The XC40 Recharge has a 78 kilowatt-hour battery and dual motors on each axle to provide all-wheel drive. It produces 402 hp and 486 lb-ft of torque. Its EPA-estimated range is 208 miles with an efficiency rating of 43 kWh per 100 miles. That’s less efficient than many other EVs.
What’s the XC40 like to drive?
The XC40 breaks from the Volvo 60 and 90 series norm – it still feels competent and stable, yet there’s more of a pluckiness present. It feels playful and light on its feet, and although the steering is on the numb side, it’s precise and appropriately weighted. Yet, paradoxically, the XC40 is also quite tall and narrow, resulting in more body roll than usual and a notably high seating position. It feels a bit classically SUV-like in this regard, especially when compared to overtly car-like entries like the BMW X2 and Mercedes GLA. In total, the driving experience is a bit unusual – some of our editors disliked it, others found it charming. Either way, the XC40 is certainly not boring.
After driving multiple versions of the gas-powered XC40, we’ve found that ride comfort depends greatly on the options boxes checked, including wheel sizes and the available adaptive suspension. It’s generally on the firm side, but “firm” can easily transition into “unpleasant” depending on your specification and the road surfaces at hand. Make sure to try out different combinations when test driving the XC40.
The same goes for the engine. While the T4 is more than capable, the T5 with its 248 horsepower and 258 pound-feet of torque is actually fun. It’ll go from zero to 60 in just a little over 6 seconds. We’re also eager to try out the XC40 Recharge that’s even quicker, though we have yet to test it at the time of this writing.
What other Volvo XC40 reviews can I read?
2019 Volvo XC40 First Drive Review | The Masspirational crossover
This was our first crack at the XC40, specifically the T5 AWD version, tested in the city, country, mountains and seaside highways around Barcelona. It was clear right away that this attractive, small crossover is meant to garner mass appeal across broad demographics.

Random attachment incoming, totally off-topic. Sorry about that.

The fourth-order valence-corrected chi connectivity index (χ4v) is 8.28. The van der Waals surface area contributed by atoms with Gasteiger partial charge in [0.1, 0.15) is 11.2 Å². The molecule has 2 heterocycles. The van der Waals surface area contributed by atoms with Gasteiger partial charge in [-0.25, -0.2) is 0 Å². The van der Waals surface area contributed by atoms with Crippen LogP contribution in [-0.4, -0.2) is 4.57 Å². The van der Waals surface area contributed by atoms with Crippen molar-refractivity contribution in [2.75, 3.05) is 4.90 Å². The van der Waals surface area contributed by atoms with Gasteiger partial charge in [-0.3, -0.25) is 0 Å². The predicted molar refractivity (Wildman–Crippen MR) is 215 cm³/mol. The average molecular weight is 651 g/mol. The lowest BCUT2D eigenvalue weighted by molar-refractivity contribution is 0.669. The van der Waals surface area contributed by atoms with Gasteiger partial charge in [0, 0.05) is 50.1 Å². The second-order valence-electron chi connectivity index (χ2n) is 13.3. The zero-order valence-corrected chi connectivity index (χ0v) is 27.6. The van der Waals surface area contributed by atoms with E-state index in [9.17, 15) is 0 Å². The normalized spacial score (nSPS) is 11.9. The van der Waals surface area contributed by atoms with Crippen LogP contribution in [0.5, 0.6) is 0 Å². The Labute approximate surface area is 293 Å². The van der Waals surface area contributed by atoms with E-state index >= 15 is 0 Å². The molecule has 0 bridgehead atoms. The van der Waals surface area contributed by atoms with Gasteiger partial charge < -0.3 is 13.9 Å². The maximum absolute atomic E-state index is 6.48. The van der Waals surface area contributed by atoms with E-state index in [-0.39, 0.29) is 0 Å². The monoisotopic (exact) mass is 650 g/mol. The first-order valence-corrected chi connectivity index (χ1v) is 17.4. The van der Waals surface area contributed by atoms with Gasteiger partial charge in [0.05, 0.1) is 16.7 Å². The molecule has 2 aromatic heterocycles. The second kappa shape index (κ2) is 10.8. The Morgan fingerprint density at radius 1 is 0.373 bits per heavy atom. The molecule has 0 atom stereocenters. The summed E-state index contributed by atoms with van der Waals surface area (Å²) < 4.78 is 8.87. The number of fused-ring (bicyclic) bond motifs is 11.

Volvo XC40 Recharge Revealed
Here is our first take on the electric XC40, including details about its range, battery and performance.
How much is the 2021 XC40 price, what features are available and where is it made?
Pricing starts at $34,795, including destination, for the 2021 XC40 T4. Despite its considerable extra power and all-wheel drive, the T5 is only $2,000 more at $36,795. For the North American market, the XC40 is built in Belgium.
Standard equipment is generous for a subcompact SUV and indeed, the XC40 provides more features for your money than its top rivals. These include standard 18-inch wheels, rear parking sensors, a power liftgate, automatic wipers, power-folding mirrors, automatic climate control, eight-way power driver seat with memory functions and four-way lumbar, leather upholstery, a 12-inch digital instrument panel, a 9-inch infotainment touchscreen, Volvo’s Sensus interface, satellite radio, Apple CarPlay, Android Auto and an eight-speaker sound system.
From there, the T4 and T5 fork in two similarly equipped directions: the sportier R-Design and more luxurious Inscription. Although there are some equipment differences, they largely come down to style and interior materials differences. We go over each variation’s extra content in this rundown of features, specs and local pricing here on Autoblog.
The Recharge is comparable to the T5 R-Design in appearance and feature content. It starts at $55,085 and is eligible for the $7,500 federal tax credit.
What are the XC40 safety ratings and driver assistance features?
In addition to the things like airbags and seatbelts, standard safety equipment on the 2021 Volvo XC40 includes front and rear collision warning, automatic emergency braking, a driver alert system that watches for drowsy driving, lane keeping assist and road sign information. Other available safety systems include active bending lights, blind spot monitoring, cross-traffic alert, LED fog lights with cornering lights and adaptive cruise control with lane centering.
Besides the sheer volume of driver assistance aids, it’s important to note that Volvo’s systems work very well and make driving less stressful while putting safety at the forefront. We also like the available Pilot Assist with adaptive cruise control and lane centering that make for easy work of rush hour traffic jams.
The National Highway Traffic Safety Administration gave the XC40 five out of five stars for overall, frontal and side crash protection. The Insurance Institute for Highway Safety gave it the highest accolade of Top Safety Pick+ for its best-possible performance in every relevant category. It even got a “Good” rating for its headlights, which is a rarity.